Friday, May 26, 2017

Merry Month of Manga Review: THE EMPTY EMPIRE

Once again, we're looking at another oddball shoujo title from CMX.  This one is a bit more divisive for me.  In some ways, it's much better than Two Flowers For the Dragon, but it's worse in some ways.

THE EMPTY EMPIRE (Kara no Teikoku), by Naoe Kita.  First published in 1993 and first published in North America in 2006.


The Emperor Idea once ruled the world through a combination of incredible powers and indominatable charisma.  Then the emperor suddenly died and the world was thrown into chaos.  In the midst of this chaos, a stray duke and a whip-wielding girl from the streets find a boy that looks just like the late emperor.  He's a rejected clone that was left without any memories and bearing a rose-shaped scar on his forehead.  They bring him to the palace to teach the boy what he needs to know to survive, but there are many people who both adored and despised Idea and are determined to dispose of this doppelganger by any means.

The Empty Empire is a hard series to pin down.  Much like its leading man, it's lacking a sense of identity.  Without it, what good ideas it has to offer are obscured and the plot as a whole feels aimless and lost.

It's a real shame it turned out that way because the core concept is quite strong.  Rose (the name the clone adopts for himself) is struggling not only against countless enemies, but against the needs and expectations of an entire nation.  In many ways, Rose is treated less like a person and more of...well, an idea.  With every cry of "I'm not Idea!," he pushes back against those expectations and the call for him to become Idea Version 2.0 so he can find the space he needs to forge an identity all his own.    He's basically having a (lack of) identity crisis and it's quite compelling, but at times it feels like it's being drowned out by the rest of the cast.

There are a handful of supporting characters here, all with stories of their own as well.  They all had different experiences with the original Idea and different notions of what to do with Rose.  Some want him to be the new emperor, others believe him to be the previous one come back to life, and yet others would sooner see him dead for being an abomination.  The problem is that all of these stories are competing for panel space with Rose's and there's simply too many to keep track of.  Kito seemingly just tosses older ones on the garbage heap even as it adds new ones.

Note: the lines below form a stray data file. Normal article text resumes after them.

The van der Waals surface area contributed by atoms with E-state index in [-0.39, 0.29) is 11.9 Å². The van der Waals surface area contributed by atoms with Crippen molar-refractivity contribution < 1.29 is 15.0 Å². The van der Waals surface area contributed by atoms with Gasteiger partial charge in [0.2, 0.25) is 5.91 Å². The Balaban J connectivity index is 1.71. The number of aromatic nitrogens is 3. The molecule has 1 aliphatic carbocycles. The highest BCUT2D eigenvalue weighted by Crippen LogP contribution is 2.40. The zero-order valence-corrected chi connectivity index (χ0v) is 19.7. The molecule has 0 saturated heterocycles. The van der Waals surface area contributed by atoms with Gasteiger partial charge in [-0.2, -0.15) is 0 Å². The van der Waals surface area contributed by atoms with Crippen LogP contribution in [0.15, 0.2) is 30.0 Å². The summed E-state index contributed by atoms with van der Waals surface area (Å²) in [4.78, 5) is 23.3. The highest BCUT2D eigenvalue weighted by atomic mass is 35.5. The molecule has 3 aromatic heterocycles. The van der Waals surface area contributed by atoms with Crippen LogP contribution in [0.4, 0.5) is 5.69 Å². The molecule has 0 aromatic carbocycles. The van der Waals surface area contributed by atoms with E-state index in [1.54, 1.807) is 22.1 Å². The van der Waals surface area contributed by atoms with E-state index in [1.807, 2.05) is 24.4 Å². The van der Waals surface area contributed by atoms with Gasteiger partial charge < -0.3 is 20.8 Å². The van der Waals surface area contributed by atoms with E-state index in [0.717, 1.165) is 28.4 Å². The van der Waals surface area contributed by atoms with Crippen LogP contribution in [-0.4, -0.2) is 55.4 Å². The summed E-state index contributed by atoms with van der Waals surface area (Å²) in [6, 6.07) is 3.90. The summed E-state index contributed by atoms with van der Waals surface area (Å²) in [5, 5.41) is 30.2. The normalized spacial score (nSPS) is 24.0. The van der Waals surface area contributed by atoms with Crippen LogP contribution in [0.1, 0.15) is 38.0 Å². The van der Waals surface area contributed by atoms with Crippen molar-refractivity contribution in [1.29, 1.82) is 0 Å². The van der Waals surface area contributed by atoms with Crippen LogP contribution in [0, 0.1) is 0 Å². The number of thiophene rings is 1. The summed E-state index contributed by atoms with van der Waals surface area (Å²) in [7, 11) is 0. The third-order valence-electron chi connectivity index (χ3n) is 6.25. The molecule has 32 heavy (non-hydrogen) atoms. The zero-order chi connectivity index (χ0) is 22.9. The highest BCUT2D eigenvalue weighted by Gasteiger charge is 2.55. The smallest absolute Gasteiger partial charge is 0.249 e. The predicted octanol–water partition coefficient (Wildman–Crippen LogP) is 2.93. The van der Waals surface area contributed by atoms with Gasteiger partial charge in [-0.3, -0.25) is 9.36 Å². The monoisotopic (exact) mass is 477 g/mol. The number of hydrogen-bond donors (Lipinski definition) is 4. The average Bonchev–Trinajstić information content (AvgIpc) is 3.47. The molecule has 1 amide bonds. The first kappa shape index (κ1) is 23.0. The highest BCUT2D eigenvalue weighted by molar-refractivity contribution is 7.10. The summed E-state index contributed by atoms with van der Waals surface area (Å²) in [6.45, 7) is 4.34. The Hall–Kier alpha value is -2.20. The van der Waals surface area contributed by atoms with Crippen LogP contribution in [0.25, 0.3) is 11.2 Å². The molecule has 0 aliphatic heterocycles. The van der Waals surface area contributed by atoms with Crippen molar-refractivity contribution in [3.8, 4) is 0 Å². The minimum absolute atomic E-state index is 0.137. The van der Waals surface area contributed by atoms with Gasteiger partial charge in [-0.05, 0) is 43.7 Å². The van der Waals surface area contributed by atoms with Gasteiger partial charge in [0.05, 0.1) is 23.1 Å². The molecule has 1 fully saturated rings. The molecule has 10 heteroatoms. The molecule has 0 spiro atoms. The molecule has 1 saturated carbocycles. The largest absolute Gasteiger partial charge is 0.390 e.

If there are any stand-outs within the supporting cast, it would have to be the pair of Eiri (the duke) and Ririka (the street kid).  Eiri exists mostly to give exposition while Ririka mostly exists to give Rose attitude and wield a mighty fine whip.  Still, they're the closest thing he has to allies and it's honestly kind of cute to see how attached he gets to the tossed-off nickname Ririka gives to him.  The rest of the cast is either too underdeveloped at this point to care or nothing but one-note villains to be swept aside as needed.  

Just as Rose is lack identity, so too is the world he lives in.  There are god-emperors, flying ships, psychic powers, cloning, fancy castles, and impoverish slums, but there's little in the way of history or culture to tie it all together.  I was never sure if this was meant to be a future world, another planet altogther, or something else entirely.  I'm not asking for Kito to have plotted out the entire world like it was the Dune series, but a better defined world would have helped to keep Rose's world from feeling detached from both the story and the reader.


It's not hard to believe that this is from 1993, as the character designs are a dead giveaway.  They have the saucer-eyed, poofy-haired bobbleheaded that was all the rage in early 90s shoujo.  That being said, their giant shoulder pads, oversized capes and moussed-up hair make even more of a throwback to the post-apocalypic works of the 80s.  Kita's linework is fine, but she can be a bit vague with her backgrounds which only adds to the story's lack of identity.  The only one she draws in any particular detail is the interior of Idea's castle, which is positively rococo in style. Her composition is little better, as her panels tend to be small and cramped and her pages get kind of messy during the more emotional or action-filled moments.


The Empty Empire is an all-too-apt name for this series, as it feels more than a little empty and driftless itself.  If it had a more definite setting and far fewer cast members, than perhaps it could find an identity alongside Rose and let its good qualities shine.

This series was published by CMX.  This series is complete in Japan with 7 volumes available.  All 7 were published and are currently out of print.

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